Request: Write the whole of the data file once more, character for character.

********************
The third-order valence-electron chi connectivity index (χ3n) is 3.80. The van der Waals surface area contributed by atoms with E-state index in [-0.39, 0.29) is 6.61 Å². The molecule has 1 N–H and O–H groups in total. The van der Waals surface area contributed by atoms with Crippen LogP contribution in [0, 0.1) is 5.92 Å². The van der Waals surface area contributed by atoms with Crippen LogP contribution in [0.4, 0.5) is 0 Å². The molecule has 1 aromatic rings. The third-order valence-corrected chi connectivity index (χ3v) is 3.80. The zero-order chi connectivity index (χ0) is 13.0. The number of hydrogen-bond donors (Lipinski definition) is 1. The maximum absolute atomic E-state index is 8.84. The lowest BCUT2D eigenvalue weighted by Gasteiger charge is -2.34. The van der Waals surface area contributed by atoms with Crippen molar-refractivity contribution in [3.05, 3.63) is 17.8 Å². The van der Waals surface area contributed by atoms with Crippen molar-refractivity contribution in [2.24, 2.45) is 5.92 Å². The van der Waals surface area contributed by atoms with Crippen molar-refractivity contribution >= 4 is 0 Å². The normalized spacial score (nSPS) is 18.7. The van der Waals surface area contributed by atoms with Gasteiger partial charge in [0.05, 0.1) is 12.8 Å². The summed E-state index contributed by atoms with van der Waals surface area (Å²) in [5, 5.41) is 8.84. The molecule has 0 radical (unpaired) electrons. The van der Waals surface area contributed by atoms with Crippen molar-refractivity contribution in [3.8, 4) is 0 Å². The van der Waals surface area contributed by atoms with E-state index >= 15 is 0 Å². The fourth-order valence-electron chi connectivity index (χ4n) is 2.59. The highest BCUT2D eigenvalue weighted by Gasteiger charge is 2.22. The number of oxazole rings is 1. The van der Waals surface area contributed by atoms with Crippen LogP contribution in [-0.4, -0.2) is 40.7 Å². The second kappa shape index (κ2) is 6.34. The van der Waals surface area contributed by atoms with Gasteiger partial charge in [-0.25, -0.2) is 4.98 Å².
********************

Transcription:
The third-order valence-electron chi connectivity index (χ3n) is 3.80. The van der Waals surface area contributed by atoms with E-state index in [-0.39, 0.29) is 6.61 Å². The molecule has 1 N–H and O–H groups in total. The van der Waals surface area contributed by atoms with Crippen LogP contribution in [0, 0.1) is 5.92 Å². The van der Waals surface area contributed by atoms with Crippen LogP contribution in [0.4, 0.5) is 0 Å². The molecule has 1 aromatic rings. The third-order valence-corrected chi connectivity index (χ3v) is 3.80. The zero-order chi connectivity index (χ0) is 13.0. The number of hydrogen-bond donors (Lipinski definition) is 1. The maximum absolute atomic E-state index is 8.84. The lowest BCUT2D eigenvalue weighted by Gasteiger charge is -2.34. The van der Waals surface area contributed by atoms with Crippen molar-refractivity contribution in [3.05, 3.63) is 17.8 Å². The van der Waals surface area contributed by atoms with Crippen molar-refractivity contribution in [2.24, 2.45) is 5.92 Å². The van der Waals surface area contributed by atoms with Crippen molar-refractivity contribution >= 4 is 0 Å². The normalized spacial score (nSPS) is 18.7. The van der Waals surface area contributed by atoms with Gasteiger partial charge in [0.05, 0.1) is 12.8 Å². The summed E-state index contributed by atoms with van der Waals surface area (Å²) in [5, 5.41) is 8.84. The molecule has 0 radical (unpaired) electrons. The van der Waals surface area contributed by atoms with Crippen molar-refractivity contribution in [3.8, 4) is 0 Å². The van der Waals surface area contributed by atoms with E-state index >= 15 is 0 Å². The fourth-order valence-electron chi connectivity index (χ4n) is 2.59. The highest BCUT2D eigenvalue weighted by Gasteiger charge is 2.22. The number of oxazole rings is 1. The van der Waals surface area contributed by atoms with Crippen LogP contribution in [-0.4, -0.2) is 40.7 Å². The second kappa shape index (κ2) is 6.34. The van der Waals surface area contributed by atoms with Gasteiger partial charge in [-0.25, -0.2) is 4.98 Å².